As I understand this: it works because it creates an element (hopefully) bigger than the image (2*9999px x 2*9999px) and centers the image inside that element (margin: auto). So as long as the image does not exceed 2*9999px it should work. Jun 5, 2014 at 17:59
  • 19
    Why not use -100% for top/right/bottom/left? With that the container could have literally any width.
    – Seimen
    Jun 17, 2014 at 10:03
  • 16
    Yeah I've experienced the -100% issue as well ^^. Btw: if you add min-width and min-height of 100% you basically get a background-size: cover; behaviour with image tags -> jsfiddle
    – Seimen
    Sep 9, 2014 at 7:55
  • 3
    @HarrisonPowers Well the parent has to have a height of course, whether it's fixed or dynamic. It will also work if some other content is filling up the div causing it to have a height (like text for example).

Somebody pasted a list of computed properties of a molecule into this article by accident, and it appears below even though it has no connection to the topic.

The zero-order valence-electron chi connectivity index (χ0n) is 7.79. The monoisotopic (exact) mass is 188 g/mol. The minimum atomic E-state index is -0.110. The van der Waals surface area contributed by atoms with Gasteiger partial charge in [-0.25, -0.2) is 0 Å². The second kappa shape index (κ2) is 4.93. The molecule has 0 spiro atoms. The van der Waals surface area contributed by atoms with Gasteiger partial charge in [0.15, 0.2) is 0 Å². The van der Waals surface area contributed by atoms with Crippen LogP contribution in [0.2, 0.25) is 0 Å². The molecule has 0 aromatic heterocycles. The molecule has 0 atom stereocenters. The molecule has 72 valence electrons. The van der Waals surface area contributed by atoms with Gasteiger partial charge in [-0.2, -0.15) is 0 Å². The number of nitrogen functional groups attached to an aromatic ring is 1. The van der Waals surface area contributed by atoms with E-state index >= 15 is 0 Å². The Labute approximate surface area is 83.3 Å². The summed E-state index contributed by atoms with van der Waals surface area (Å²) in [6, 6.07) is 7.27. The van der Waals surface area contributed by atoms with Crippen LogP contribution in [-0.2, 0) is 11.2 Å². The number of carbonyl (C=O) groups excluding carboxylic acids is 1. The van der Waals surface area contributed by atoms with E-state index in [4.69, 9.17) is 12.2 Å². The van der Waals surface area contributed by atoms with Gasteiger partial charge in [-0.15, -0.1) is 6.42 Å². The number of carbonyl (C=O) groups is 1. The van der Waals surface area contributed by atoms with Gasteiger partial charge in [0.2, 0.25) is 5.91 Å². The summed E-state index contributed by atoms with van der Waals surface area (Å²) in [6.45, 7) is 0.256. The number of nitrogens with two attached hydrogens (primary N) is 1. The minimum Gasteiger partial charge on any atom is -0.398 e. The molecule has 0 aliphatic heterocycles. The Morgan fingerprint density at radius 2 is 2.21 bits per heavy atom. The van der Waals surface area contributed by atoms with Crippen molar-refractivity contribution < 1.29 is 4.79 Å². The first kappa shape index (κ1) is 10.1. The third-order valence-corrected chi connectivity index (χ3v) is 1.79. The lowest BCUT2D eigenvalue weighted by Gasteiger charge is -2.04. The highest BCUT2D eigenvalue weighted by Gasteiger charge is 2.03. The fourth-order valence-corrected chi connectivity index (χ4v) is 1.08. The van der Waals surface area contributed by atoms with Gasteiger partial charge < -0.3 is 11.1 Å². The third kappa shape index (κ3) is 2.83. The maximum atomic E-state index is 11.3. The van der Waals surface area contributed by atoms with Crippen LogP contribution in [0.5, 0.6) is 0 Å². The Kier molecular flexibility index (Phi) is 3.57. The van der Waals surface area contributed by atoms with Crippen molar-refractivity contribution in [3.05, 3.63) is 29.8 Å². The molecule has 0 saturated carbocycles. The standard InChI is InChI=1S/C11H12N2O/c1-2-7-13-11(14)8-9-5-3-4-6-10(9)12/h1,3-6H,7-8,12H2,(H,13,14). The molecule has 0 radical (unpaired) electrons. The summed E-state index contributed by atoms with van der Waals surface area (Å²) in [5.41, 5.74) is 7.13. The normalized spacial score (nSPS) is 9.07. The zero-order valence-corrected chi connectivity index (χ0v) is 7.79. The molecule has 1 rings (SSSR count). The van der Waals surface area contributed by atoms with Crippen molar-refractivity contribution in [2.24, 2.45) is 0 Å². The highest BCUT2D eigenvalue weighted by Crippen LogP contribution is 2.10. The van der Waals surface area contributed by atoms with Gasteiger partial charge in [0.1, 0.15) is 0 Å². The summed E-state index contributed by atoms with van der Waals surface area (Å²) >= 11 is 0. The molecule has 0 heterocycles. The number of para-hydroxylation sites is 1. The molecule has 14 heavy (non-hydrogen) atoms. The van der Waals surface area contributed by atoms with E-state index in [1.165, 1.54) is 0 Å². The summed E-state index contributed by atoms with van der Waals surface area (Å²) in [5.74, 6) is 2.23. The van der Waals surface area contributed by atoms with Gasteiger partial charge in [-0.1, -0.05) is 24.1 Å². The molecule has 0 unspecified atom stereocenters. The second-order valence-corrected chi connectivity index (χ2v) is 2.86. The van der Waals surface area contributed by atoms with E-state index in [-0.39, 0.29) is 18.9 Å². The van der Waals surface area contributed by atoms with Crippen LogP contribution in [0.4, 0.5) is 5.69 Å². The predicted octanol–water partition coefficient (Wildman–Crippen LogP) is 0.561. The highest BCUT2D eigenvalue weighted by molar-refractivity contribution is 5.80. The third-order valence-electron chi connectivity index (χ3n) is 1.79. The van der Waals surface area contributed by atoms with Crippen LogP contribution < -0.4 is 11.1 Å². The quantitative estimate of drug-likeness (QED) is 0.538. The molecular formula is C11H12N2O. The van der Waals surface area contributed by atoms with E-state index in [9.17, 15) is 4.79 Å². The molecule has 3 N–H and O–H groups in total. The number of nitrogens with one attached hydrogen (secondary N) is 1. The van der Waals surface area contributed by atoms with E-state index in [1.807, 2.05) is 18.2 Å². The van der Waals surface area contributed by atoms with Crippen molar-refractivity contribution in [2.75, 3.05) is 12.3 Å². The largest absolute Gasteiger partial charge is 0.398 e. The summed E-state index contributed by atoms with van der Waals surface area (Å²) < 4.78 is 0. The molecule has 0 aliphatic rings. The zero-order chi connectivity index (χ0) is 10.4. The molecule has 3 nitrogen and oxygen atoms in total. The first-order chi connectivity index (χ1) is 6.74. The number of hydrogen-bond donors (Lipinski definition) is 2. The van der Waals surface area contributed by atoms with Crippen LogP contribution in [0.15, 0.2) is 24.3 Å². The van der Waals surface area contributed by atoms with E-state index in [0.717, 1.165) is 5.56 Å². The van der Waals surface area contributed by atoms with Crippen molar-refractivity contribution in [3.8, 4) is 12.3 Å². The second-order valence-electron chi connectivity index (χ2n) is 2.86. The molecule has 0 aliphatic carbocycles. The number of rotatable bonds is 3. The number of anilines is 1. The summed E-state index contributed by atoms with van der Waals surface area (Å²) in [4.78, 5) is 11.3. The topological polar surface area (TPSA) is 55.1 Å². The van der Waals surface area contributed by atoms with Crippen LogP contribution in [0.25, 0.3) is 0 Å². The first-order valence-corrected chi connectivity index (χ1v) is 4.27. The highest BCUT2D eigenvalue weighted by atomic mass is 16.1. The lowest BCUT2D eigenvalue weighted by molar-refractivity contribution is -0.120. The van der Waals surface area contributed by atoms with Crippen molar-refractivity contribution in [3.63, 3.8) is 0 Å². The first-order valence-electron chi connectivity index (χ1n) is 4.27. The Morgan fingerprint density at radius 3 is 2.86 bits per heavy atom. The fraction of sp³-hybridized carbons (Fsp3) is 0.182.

– hyounis
    Nov 15, 2014 at 10:52
230

This is an old Q, but a modern (as of 2016) solution without flexbox or position absolute works like this.

margin-left: 50%;
transform: translateX(-50%);

.outer {
  border: 1px solid green;
  margin: 20px auto;
  width: 20%;
  padding: 10px 0;
  /*   overflow: hidden; */
}

.inner {
  width: 150%;
  background-color: gold;
  /* Set left edge of inner element to 50% of the parent element */
  margin-left: 50%; 
  /* Move to the left by 50% of own width */
  transform: translateX(-50%); 
}
<div class="outer">
  <div class="inner">Lorem ipsum dolor sit amet, consectetur adipisicing elit. Quos exercitationem error nemo amet cum quia eaque alias nihil, similique laboriosam enim expedita fugit neque earum et esse ad, dolores sapiente sit cumque vero odit! Ullam corrupti iure eum similique magnam voluptatum ipsam. Maxime ad cumque ut atque suscipit enim quidem. Lorem ipsum dolor sit amet, consectetur adipisicing elit. Excepturi impedit esse modi, porro quibusdam voluptate dolores molestias, sit dolorum veritatis laudantium rem, labore et nobis ratione. Ipsum, aliquid totam repellendus non fugiat id magni voluptate, doloribus tenetur illo mollitia. Voluptatum.</div>